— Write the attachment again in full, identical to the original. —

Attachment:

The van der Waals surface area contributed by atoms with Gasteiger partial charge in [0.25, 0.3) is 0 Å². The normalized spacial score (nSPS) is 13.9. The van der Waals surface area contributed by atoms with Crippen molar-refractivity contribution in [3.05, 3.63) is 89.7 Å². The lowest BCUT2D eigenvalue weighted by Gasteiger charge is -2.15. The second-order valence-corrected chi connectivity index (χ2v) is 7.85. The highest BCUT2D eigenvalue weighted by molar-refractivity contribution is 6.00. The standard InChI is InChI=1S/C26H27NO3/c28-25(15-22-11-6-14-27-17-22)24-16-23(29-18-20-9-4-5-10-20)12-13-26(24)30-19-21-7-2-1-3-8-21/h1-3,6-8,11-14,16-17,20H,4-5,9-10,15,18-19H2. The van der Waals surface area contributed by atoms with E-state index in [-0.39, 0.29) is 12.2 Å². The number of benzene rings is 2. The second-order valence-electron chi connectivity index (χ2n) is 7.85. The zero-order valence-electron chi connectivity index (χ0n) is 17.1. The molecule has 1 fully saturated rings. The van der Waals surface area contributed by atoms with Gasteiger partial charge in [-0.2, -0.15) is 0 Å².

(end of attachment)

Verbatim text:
The van der Waals surface area contributed by atoms with Gasteiger partial charge in [0.25, 0.3) is 0 Å². The normalized spacial score (nSPS) is 13.9. The van der Waals surface area contributed by atoms with Crippen molar-refractivity contribution in [3.05, 3.63) is 89.7 Å². The lowest BCUT2D eigenvalue weighted by Gasteiger charge is -2.15. The second-order valence-corrected chi connectivity index (χ2v) is 7.85. The highest BCUT2D eigenvalue weighted by molar-refractivity contribution is 6.00. The standard InChI is InChI=1S/C26H27NO3/c28-25(15-22-11-6-14-27-17-22)24-16-23(29-18-20-9-4-5-10-20)12-13-26(24)30-19-21-7-2-1-3-8-21/h1-3,6-8,11-14,16-17,20H,4-5,9-10,15,18-19H2. The van der Waals surface area contributed by atoms with E-state index in [-0.39, 0.29) is 12.2 Å². The number of benzene rings is 2. The second-order valence-electron chi connectivity index (χ2n) is 7.85. The zero-order valence-electron chi connectivity index (χ0n) is 17.1. The molecule has 1 fully saturated rings. The van der Waals surface area contributed by atoms with Gasteiger partial charge in [-0.2, -0.15) is 0 Å².